Death GripIf you’ve ever heard of Eric Jacobus or the Stunt People, you’ll remember some short martial arts films on YouTube that usually have a very creative twist to them.

But did you know Eric stars in his own feature length film?

So I just recently got my hands on the 2012 film by Eric Jacobus called Death Grip. It’s an interesting film which utilizes the talents of The Stunt People and Johnny Yong Bosch.

It’s a bit more thriller than martial arts action film in plot, yet has some interesting ways of mixing martial arts into the film – altering it’s genre in an artistic way. So it’s not your standard martial arts action film!

Let’s get down to what this film is about…

Eric Jacobus plays Kenny, a young guy with a rough but somewhat untold background. We meet Kenny when he is collecting his mentally challenged brother, Mark, from a mental institution after 15 years of estrangement.

When we first meet Mark we learn of his quirks. He does strange things like walking through doors, closing them behind him and locking people out, he effortlessly break locks and padlocks and has a very introverted personality and keeps mostly to himself.

Mark is an innocent, mentally challenged man in care of his brother Kenny.  However, Kenny hasn’t had the most squeeky clean life and could lose care of Mark if he doesn’t straighten up and fly right.

Mark and his brother Kenny

So Kenny takes great care to keep his life in algnment to maintain care of his brother Mark until everything goes wrong.

Kenny takes a last minute catering job where a valuable coin/artifiact is on display. Naturally, a group of criminals develop a plan to steal the coin whilst Kenny and Mark just happen to be in building. Innocently, Mark unlocks the secure cabinet and takes the coin during the robbery. That’s when they are confronted by the thieves and they take the coin back.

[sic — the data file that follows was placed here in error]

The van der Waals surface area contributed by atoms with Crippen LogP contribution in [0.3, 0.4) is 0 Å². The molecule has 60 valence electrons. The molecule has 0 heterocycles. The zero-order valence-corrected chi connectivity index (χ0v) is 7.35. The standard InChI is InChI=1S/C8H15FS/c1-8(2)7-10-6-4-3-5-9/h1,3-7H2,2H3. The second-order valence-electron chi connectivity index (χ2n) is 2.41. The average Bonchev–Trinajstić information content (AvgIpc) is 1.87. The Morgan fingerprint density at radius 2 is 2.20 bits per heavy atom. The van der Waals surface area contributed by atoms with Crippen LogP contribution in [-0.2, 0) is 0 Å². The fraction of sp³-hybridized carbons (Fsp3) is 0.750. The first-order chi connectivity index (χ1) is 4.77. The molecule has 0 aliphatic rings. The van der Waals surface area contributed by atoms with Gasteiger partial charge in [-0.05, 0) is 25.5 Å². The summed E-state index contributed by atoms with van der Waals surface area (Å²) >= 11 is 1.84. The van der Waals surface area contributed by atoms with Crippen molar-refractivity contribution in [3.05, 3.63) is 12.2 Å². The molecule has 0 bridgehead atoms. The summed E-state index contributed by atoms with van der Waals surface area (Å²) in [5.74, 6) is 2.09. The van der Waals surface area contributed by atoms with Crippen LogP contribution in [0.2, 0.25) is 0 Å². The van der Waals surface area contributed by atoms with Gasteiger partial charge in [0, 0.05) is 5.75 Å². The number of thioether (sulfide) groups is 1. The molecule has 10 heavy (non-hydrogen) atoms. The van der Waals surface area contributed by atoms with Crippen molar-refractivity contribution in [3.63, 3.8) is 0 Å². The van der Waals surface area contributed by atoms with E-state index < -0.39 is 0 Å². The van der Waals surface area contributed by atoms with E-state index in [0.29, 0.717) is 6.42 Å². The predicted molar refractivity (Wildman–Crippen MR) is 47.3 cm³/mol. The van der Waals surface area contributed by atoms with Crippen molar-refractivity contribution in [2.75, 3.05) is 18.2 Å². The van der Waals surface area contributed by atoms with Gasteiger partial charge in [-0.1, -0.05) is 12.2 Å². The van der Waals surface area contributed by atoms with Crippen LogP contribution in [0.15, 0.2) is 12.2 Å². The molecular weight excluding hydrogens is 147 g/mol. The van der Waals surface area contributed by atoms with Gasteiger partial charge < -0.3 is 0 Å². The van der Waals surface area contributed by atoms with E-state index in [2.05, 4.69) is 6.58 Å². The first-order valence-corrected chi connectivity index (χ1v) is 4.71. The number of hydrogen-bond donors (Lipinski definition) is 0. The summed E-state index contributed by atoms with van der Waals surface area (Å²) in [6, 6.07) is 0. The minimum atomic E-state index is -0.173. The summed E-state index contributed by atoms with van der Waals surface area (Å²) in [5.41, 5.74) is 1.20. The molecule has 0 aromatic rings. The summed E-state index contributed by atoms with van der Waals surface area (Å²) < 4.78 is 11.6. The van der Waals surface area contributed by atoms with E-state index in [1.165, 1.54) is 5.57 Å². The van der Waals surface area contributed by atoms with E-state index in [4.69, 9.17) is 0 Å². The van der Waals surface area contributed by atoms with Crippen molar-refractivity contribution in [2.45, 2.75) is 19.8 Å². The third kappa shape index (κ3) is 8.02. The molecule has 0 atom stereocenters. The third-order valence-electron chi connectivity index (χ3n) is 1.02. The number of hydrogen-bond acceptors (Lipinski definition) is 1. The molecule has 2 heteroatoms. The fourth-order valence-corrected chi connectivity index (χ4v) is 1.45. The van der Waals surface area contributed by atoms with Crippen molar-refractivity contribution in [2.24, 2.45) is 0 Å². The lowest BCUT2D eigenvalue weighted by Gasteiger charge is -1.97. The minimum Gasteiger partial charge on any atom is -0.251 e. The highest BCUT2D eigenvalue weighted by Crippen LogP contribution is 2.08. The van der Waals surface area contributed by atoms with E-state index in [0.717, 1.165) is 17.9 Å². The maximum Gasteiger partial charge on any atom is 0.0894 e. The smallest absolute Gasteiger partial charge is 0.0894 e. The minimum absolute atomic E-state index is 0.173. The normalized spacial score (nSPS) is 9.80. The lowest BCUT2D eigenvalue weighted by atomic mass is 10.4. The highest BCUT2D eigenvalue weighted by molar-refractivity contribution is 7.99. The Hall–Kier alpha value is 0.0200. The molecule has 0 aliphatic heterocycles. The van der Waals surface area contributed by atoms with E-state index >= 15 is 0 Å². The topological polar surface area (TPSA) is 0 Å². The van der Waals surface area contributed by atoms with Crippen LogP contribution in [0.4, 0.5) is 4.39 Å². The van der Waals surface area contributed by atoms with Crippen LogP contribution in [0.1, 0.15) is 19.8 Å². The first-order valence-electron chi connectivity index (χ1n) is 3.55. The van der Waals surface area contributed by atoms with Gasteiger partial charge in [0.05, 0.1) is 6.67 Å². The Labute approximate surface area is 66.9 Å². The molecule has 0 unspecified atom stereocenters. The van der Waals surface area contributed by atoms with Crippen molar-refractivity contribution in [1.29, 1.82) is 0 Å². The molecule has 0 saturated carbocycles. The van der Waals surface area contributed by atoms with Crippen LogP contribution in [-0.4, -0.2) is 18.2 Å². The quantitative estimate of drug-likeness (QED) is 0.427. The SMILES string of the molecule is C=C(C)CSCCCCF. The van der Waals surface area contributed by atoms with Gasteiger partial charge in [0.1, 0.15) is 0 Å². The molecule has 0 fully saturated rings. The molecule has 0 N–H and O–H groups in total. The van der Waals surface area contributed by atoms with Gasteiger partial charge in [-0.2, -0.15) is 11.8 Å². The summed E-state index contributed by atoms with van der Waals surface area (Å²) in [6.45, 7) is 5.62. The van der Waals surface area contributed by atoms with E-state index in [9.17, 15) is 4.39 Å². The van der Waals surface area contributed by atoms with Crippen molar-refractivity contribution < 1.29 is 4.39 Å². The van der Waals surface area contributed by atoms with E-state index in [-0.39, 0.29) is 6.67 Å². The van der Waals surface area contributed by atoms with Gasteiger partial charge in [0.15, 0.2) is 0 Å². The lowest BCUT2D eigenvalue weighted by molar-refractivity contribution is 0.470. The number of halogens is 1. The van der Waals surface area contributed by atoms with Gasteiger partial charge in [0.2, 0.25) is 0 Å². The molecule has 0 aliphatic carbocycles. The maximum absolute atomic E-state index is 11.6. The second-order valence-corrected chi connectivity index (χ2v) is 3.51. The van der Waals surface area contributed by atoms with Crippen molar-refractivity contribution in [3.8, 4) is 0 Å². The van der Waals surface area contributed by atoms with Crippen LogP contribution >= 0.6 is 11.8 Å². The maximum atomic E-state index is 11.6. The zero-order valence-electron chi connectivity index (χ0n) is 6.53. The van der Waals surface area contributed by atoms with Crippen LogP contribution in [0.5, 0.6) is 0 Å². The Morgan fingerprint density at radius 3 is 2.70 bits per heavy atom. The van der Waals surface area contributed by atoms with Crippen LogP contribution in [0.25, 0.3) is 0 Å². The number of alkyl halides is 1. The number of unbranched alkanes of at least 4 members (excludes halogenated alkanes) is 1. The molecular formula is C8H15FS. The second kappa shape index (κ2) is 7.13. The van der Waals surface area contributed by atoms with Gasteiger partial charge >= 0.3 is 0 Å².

With Mark being caught on camera, Kenny being fearful of the law and possibility of the two being split up, Kenny goes after coin and ends up at the criminal’s HQ, locked up place in a quiet part of town.

So Kenny is in trouble looking for the coin, running into friends and foes while is brother Mark wanders through the whole situation innocently making life difficult and dangerous for him.

A dark thriller with a creative twist

The overall look and feel of the film is very serious and a bit dark mostly, with a nice twist being added to the film. The characters are interesting and we learn their history as it unfolds throughout the film. Mark’s innocence is established further throughout the film and we learn of his regrets and their relationship to his brother’s.

The regrets of these two brothers are showb in a somewhat emotionless acting style.  We get the feeling that life has an overpowering tone of depression. However, small sequences are mixed in and we are given a window to look into and see what’s going on inside the heads of our main character.  The emotionless exterior is then replaced with the intense internal emotion that’s draining him.